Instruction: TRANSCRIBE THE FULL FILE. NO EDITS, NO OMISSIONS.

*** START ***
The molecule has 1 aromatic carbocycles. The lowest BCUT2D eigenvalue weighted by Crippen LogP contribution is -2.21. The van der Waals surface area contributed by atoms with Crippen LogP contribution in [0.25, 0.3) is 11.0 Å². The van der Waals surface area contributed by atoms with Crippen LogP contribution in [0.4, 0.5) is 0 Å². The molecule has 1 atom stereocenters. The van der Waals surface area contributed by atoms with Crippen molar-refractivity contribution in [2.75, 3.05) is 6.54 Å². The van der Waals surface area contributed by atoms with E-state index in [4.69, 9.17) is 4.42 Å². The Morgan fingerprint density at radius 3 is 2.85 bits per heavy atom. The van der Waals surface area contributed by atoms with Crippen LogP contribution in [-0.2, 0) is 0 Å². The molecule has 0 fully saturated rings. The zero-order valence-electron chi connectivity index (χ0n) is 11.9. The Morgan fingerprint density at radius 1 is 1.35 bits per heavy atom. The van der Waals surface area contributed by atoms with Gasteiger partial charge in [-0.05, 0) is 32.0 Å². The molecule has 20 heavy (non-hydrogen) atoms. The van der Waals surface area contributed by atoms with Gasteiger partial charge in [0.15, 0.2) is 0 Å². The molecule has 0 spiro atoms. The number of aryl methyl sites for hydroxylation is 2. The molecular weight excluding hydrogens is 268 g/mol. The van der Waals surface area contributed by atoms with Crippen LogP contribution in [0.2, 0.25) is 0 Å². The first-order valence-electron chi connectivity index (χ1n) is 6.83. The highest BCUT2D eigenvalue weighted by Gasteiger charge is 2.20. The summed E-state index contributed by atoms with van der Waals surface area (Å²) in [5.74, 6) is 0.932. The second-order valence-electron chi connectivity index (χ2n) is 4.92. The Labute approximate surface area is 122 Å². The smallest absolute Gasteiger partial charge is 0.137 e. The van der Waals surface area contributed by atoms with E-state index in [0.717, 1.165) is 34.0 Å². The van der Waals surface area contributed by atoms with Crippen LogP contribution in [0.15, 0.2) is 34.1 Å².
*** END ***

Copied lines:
The molecule has 1 aromatic carbocycles. The lowest BCUT2D eigenvalue weighted by Crippen LogP contribution is -2.21. The van der Waals surface area contributed by atoms with Crippen LogP contribution in [0.25, 0.3) is 11.0 Å². The van der Waals surface area contributed by atoms with Crippen LogP contribution in [0.4, 0.5) is 0 Å². The molecule has 1 atom stereocenters. The van der Waals surface area contributed by atoms with Crippen molar-refractivity contribution in [2.75, 3.05) is 6.54 Å². The van der Waals surface area contributed by atoms with E-state index in [4.69, 9.17) is 4.42 Å². The Morgan fingerprint density at radius 3 is 2.85 bits per heavy atom. The van der Waals surface area contributed by atoms with Crippen LogP contribution in [-0.2, 0) is 0 Å². The molecule has 0 fully saturated rings. The zero-order valence-electron chi connectivity index (χ0n) is 11.9. The Morgan fingerprint density at radius 1 is 1.35 bits per heavy atom. The van der Waals surface area contributed by atoms with Gasteiger partial charge in [-0.05, 0) is 32.0 Å². The molecule has 20 heavy (non-hydrogen) atoms. The van der Waals surface area contributed by atoms with Gasteiger partial charge in [0.15, 0.2) is 0 Å². The molecule has 0 spiro atoms. The number of aryl methyl sites for hydroxylation is 2. The molecular weight excluding hydrogens is 268 g/mol. The van der Waals surface area contributed by atoms with Crippen LogP contribution in [0.2, 0.25) is 0 Å². The first-order valence-electron chi connectivity index (χ1n) is 6.83. The highest BCUT2D eigenvalue weighted by Gasteiger charge is 2.20. The summed E-state index contributed by atoms with van der Waals surface area (Å²) in [5.74, 6) is 0.932. The second-order valence-electron chi connectivity index (χ2n) is 4.92. The Labute approximate surface area is 122 Å². The smallest absolute Gasteiger partial charge is 0.137 e. The van der Waals surface area contributed by atoms with E-state index in [0.717, 1.165) is 34.0 Å². The van der Waals surface area contributed by atoms with Crippen LogP contribution in [0.15, 0.2) is 34.1 Å².